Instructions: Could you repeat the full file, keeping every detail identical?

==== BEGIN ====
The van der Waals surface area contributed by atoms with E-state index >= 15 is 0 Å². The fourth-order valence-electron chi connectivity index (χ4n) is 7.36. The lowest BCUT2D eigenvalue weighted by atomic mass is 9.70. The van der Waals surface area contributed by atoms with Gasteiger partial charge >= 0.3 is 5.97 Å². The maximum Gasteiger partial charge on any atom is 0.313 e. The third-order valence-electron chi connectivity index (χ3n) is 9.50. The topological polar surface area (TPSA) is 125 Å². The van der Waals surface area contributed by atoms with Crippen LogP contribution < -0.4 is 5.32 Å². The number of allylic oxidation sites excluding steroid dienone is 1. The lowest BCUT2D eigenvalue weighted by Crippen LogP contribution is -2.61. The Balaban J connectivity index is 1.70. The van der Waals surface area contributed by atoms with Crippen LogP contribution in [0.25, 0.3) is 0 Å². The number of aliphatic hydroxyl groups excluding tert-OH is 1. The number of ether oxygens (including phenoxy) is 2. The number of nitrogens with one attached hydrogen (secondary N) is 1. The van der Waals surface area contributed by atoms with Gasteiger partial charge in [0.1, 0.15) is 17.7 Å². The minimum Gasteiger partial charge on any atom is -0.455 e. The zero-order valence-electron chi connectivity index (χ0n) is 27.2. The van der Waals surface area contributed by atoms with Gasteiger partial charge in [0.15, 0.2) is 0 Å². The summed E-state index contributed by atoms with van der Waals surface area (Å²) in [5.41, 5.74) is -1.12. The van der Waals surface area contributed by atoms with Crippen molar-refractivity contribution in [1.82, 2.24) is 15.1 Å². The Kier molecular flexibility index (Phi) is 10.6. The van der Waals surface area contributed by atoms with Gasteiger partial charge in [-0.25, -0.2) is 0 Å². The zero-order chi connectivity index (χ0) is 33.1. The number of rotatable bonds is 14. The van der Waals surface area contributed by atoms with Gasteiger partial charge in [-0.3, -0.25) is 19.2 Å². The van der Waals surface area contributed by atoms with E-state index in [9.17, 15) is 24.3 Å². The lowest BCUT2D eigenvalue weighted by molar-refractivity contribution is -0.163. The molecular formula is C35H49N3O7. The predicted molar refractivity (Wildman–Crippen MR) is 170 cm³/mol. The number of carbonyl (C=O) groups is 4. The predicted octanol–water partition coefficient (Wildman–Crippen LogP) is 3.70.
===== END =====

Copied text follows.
The van der Waals surface area contributed by atoms with E-state index >= 15 is 0 Å². The fourth-order valence-electron chi connectivity index (χ4n) is 7.36. The lowest BCUT2D eigenvalue weighted by atomic mass is 9.70. The van der Waals surface area contributed by atoms with Gasteiger partial charge >= 0.3 is 5.97 Å². The maximum Gasteiger partial charge on any atom is 0.313 e. The third-order valence-electron chi connectivity index (χ3n) is 9.50. The topological polar surface area (TPSA) is 125 Å². The van der Waals surface area contributed by atoms with Crippen LogP contribution < -0.4 is 5.32 Å². The number of allylic oxidation sites excluding steroid dienone is 1. The lowest BCUT2D eigenvalue weighted by Crippen LogP contribution is -2.61. The Balaban J connectivity index is 1.70. The van der Waals surface area contributed by atoms with Crippen LogP contribution in [0.25, 0.3) is 0 Å². The number of aliphatic hydroxyl groups excluding tert-OH is 1. The number of ether oxygens (including phenoxy) is 2. The number of nitrogens with one attached hydrogen (secondary N) is 1. The van der Waals surface area contributed by atoms with Gasteiger partial charge in [0.1, 0.15) is 17.7 Å². The minimum Gasteiger partial charge on any atom is -0.455 e. The zero-order valence-electron chi connectivity index (χ0n) is 27.2. The van der Waals surface area contributed by atoms with Gasteiger partial charge in [0.15, 0.2) is 0 Å². The summed E-state index contributed by atoms with van der Waals surface area (Å²) in [5.41, 5.74) is -1.12. The van der Waals surface area contributed by atoms with Crippen molar-refractivity contribution in [1.82, 2.24) is 15.1 Å². The Kier molecular flexibility index (Phi) is 10.6. The van der Waals surface area contributed by atoms with Gasteiger partial charge in [-0.25, -0.2) is 0 Å². The zero-order chi connectivity index (χ0) is 33.1. The number of rotatable bonds is 14. The van der Waals surface area contributed by atoms with Gasteiger partial charge in [-0.3, -0.25) is 19.2 Å². The van der Waals surface area contributed by atoms with E-state index in [9.17, 15) is 24.3 Å². The lowest BCUT2D eigenvalue weighted by molar-refractivity contribution is -0.163. The molecular formula is C35H49N3O7. The predicted molar refractivity (Wildman–Crippen MR) is 170 cm³/mol. The number of carbonyl (C=O) groups is 4. The predicted octanol–water partition coefficient (Wildman–Crippen LogP) is 3.70.